Groveport Madison officials consider timing of levy and bond issue requests


By Rick Palsgrove
Groveport Editor

Voters in the Groveport Madison school district could see a request to renew the district’s operating levy in November 2023 and a possible request for a bond issue in 2024.

The district’s existing five year renewal general operating levy is tentatively scheduled for the November 2024 ballot as that is latest date it can be approved for the district to start collecting money in 2025.

However, the Groveport Madison Board of Education does not want to place an operating levy and bond issue on the same ballot, or even on different ballots in the same year. The board feels it is better to separate the possible ballot issues.

“It’s what the community wants,” said board member Seth Bower of separating the potential levy and bond issue. “We also need to be as transparent as possible.”

Earlier this year, as part of the Master Facilities Plan process, the board approved contracting with SHP Architects for $77,000 for facility planning regarding the potential renovation, expansion, or replacement of the district’s existing elementary and middle schools.

SHP representatives spoke at the board’s Sept. 7 meeting and said the earliest the district could place the renewal of the existing operating levy on the ballot is November 2023 with the potential to go back to voters, if the levy were rejected, in March 2024 or November 2024. They said if the levy were to pass in November 2023 the district could then place a bond issue for new school buildings and/or building improvements on the November 2024 ballot. Under this scenario, work on the district’s Master Facilities Plan could begin in the fall of 2023 and be completed by the spring of 2024 to be ready for Ohio Facilities Construction Commission consideration for state funding by July 2024.

District officials state overcrowding is the central issue facing the district, but other factors to be considered in the facilities planning process include the age, condition, efficiency, adaptability, and cost to maintain the existing elementary and middle schools.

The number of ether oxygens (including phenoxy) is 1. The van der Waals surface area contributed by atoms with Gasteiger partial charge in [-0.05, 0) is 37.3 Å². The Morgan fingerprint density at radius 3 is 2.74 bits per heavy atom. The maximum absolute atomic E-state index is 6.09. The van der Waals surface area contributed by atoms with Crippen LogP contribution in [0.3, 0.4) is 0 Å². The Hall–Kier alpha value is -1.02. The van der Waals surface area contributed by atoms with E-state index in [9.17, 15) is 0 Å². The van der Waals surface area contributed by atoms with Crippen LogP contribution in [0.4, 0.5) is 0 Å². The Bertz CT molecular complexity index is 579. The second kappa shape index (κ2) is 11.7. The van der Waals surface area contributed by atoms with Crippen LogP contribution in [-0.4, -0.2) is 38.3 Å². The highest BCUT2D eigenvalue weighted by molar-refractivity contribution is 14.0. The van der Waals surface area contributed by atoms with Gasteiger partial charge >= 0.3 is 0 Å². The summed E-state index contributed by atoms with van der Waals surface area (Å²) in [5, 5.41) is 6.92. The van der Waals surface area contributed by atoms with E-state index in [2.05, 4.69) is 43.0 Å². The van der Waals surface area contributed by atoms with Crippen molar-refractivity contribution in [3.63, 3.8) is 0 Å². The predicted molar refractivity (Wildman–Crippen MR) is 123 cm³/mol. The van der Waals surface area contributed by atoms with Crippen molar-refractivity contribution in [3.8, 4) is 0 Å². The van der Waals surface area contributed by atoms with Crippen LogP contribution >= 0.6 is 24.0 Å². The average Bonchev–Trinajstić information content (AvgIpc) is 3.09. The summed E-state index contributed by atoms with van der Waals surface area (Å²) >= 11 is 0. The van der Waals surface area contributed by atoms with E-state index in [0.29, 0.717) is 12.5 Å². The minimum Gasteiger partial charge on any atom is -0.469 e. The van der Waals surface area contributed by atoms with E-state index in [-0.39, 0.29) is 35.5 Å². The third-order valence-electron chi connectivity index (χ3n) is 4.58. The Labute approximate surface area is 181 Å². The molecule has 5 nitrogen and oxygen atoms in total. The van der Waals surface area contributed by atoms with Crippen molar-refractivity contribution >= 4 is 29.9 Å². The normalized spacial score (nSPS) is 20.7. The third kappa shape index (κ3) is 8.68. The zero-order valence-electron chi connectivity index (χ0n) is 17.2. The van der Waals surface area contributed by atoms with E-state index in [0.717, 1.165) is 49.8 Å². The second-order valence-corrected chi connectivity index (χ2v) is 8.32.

To deal with student overcrowding, the district has 24 modular classrooms in use, including a single quad-classroom unit at Groveport Elementary, two double-classroom units at Asbury Elementary and Dunloe Elementary, and six double-classroom units at Sedalia Elementary.

Groveport Madison Superintendent James Grube said that, if the district staggers the levy and bond issue requests, the Master Facilities Plan process would need to be paused.

“We would have to wait until we are much closer to the ballot,” said Grube. “There’s only so much work we can do because we would be two years out (from the 2024 ballot). We can continue to look at what we can do right now to address crowding.”

Board member Libby Gray said she wants to see district officials get started now on getting community involvement in the facilities planning process and see what the community is willing to support.

“We need to plan ahead,” said Gray. “We need to better explain the process and decision making to the community and have them involved. We’ve got time to get everyone involved and let them see what the proposals could be.”

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